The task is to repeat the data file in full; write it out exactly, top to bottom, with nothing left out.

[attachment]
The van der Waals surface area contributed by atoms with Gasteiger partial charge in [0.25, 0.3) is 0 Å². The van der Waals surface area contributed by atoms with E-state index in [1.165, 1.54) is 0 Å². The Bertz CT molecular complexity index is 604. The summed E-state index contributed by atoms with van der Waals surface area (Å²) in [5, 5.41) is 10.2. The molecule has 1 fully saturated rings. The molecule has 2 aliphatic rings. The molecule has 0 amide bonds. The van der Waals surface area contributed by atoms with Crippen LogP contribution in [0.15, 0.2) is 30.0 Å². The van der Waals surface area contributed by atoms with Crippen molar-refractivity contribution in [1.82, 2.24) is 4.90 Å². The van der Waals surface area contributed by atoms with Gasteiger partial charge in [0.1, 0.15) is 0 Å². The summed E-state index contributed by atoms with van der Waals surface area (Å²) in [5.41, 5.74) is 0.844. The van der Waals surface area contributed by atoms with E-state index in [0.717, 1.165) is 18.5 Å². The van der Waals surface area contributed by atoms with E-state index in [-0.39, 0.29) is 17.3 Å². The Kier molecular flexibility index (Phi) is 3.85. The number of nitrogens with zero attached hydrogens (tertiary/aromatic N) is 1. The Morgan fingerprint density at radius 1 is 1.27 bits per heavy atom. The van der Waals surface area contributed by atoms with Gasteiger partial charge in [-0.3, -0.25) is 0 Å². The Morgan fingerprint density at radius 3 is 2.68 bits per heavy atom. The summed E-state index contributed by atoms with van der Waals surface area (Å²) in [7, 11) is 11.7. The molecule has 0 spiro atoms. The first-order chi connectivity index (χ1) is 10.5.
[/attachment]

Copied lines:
The van der Waals surface area contributed by atoms with Gasteiger partial charge in [0.25, 0.3) is 0 Å². The van der Waals surface area contributed by atoms with E-state index in [1.165, 1.54) is 0 Å². The Bertz CT molecular complexity index is 604. The summed E-state index contributed by atoms with van der Waals surface area (Å²) in [5, 5.41) is 10.2. The molecule has 1 fully saturated rings. The molecule has 2 aliphatic rings. The molecule has 0 amide bonds. The van der Waals surface area contributed by atoms with Crippen LogP contribution in [0.15, 0.2) is 30.0 Å². The van der Waals surface area contributed by atoms with Crippen molar-refractivity contribution in [1.82, 2.24) is 4.90 Å². The van der Waals surface area contributed by atoms with Gasteiger partial charge in [0.1, 0.15) is 0 Å². The summed E-state index contributed by atoms with van der Waals surface area (Å²) in [5.41, 5.74) is 0.844. The van der Waals surface area contributed by atoms with E-state index in [0.717, 1.165) is 18.5 Å². The van der Waals surface area contributed by atoms with E-state index in [-0.39, 0.29) is 17.3 Å². The Kier molecular flexibility index (Phi) is 3.85. The number of nitrogens with zero attached hydrogens (tertiary/aromatic N) is 1. The Morgan fingerprint density at radius 1 is 1.27 bits per heavy atom. The van der Waals surface area contributed by atoms with Gasteiger partial charge in [-0.3, -0.25) is 0 Å². The Morgan fingerprint density at radius 3 is 2.68 bits per heavy atom. The summed E-state index contributed by atoms with van der Waals surface area (Å²) in [7, 11) is 11.7. The molecule has 0 spiro atoms. The first-order chi connectivity index (χ1) is 10.5.